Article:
They also pointed out that “the harsh impact of climate change on people’s livelihoods, food and shelter worsen the situation.”
“We call for an expansion in the ASEAN framework on social protection to ensure the progressive realization of a life of dignity for all and which embraces the principles of human rights and social justice,” said Emily Beridico, Executive Director of the Coalition of Services of the Elderly.
“Social protection must move from being targeted to the most vulnerable in the form of a social safety net to being ultimately universal, covering each individual, as a matter of human right to a life of dignity,” added Jelen Paclarin, Executive Director of Women’s Legal and Human Rights Bureau and chair of the Regional Steering Committee of the ASEAN Civil Society Conference/ASEAN People’s Forum 2017 (ACSC/APF2017).
The statement outlines various specific recommendations that address the rights of everyone as well as demands of the various sectors such as labor, women, LGBTQI, migrant workers, the elderly, persons with disabilities, farmers and fisherfolk.
Undersecretary Flor Villar of the Department of Social Welfare and Development (DSWD) met the contingent of urban poor and other CSOs outside Sofitel Hotel to receive the statement. She later signed the statement at the premises of the Conference venue. She explained that she will share it with other delegates of the conference from other countries. She also informed the groups that the expected outputs of the conference is just to identify a set of proposed social protection indicators in ASEAN and proposed targets for the implementation of the Regional Framework and Action Plan. The body that will tackle recommendations is the Senior Officials Meeting on Social Welfare and Development in September this year.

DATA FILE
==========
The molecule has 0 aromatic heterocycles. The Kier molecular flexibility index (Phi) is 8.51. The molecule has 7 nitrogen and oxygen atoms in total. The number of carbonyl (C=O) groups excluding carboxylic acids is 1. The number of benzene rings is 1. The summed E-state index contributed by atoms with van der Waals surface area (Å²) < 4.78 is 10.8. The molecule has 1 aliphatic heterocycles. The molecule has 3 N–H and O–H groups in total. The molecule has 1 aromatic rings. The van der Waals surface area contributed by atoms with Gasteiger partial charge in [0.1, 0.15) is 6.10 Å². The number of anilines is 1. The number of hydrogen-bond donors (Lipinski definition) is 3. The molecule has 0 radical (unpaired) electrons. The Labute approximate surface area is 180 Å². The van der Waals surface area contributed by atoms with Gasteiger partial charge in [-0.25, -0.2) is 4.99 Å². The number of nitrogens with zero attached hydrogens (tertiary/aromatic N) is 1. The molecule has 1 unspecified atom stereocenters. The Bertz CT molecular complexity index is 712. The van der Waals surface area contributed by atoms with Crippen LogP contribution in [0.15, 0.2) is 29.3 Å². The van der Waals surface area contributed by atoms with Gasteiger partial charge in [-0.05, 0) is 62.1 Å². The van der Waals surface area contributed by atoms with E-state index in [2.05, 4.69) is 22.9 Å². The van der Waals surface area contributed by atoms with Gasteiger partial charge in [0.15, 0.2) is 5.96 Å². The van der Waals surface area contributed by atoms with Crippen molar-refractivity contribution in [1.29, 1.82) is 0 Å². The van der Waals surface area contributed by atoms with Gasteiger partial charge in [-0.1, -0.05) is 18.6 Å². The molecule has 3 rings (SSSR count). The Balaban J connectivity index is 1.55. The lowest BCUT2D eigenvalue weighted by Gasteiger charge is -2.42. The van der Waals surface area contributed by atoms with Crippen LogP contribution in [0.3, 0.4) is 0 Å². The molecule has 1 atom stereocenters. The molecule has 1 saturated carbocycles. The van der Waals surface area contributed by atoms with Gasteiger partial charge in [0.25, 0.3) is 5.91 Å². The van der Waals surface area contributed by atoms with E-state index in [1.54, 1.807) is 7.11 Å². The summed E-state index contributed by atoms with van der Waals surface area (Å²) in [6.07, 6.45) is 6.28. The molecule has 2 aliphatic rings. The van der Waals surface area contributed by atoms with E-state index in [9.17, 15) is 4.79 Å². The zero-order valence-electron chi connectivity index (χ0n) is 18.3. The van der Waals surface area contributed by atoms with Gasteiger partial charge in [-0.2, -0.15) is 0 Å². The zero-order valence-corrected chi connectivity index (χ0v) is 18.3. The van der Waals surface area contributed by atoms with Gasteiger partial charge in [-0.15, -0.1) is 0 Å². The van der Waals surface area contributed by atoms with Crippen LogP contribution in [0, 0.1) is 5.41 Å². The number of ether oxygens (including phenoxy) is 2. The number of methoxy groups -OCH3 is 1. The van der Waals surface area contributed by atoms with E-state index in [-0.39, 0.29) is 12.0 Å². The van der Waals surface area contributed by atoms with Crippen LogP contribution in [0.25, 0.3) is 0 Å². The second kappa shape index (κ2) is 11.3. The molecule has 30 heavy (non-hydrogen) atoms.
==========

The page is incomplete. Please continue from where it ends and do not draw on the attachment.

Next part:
The Regional CSO consultation-workshop was organized by the Network for Transformative Social Protection (NTSP), Buhay na may Dignidad para sa Lahat (DIGNIDAD), Coalition of Services of the Elderly-HelpAge, ASEAN SOGIE Caucus, SENTRO and the Working Group on Social ASEAN. Among the national and regional organizations that took part in it were ASEAN Services Employees Trade Union Council (ASETUC), Center for Migrant Advocay, HomeNet Southeast Asia (Thailand), TaskForce on ASEAN Migrant Workers, Social Action Center (Cambodia), Confederation of Indonesian People’s Movement (KPRI) (Indonesia), Tuong Lai Center (Vietnam), PhilRights, Freedom from Debt Coalition, Associated Labor Union (Philippines), Cambodian Grassroots Cross-Sector Network, Center for Migrant Advocacy, Civika Asian Development Academy, Empower: Youth for Agricultural Development, Galang Philippines, Think Centre (Singapore), WomanHealth Philippines, and Women’s Legal and Human Rights Bureau. Most of these organizations are also in the ACSC/APF2017.
NETWORK FOR TRANSFORMATIVE SOCIAL PROTECTION (NTSP)
c/o 85-B Masikap Street Extension, Barangay Central, Diliman, Quezon City | Tel. 7097833/44
August 17, 2017
Contact: Maris dela Cruz @ 09173153828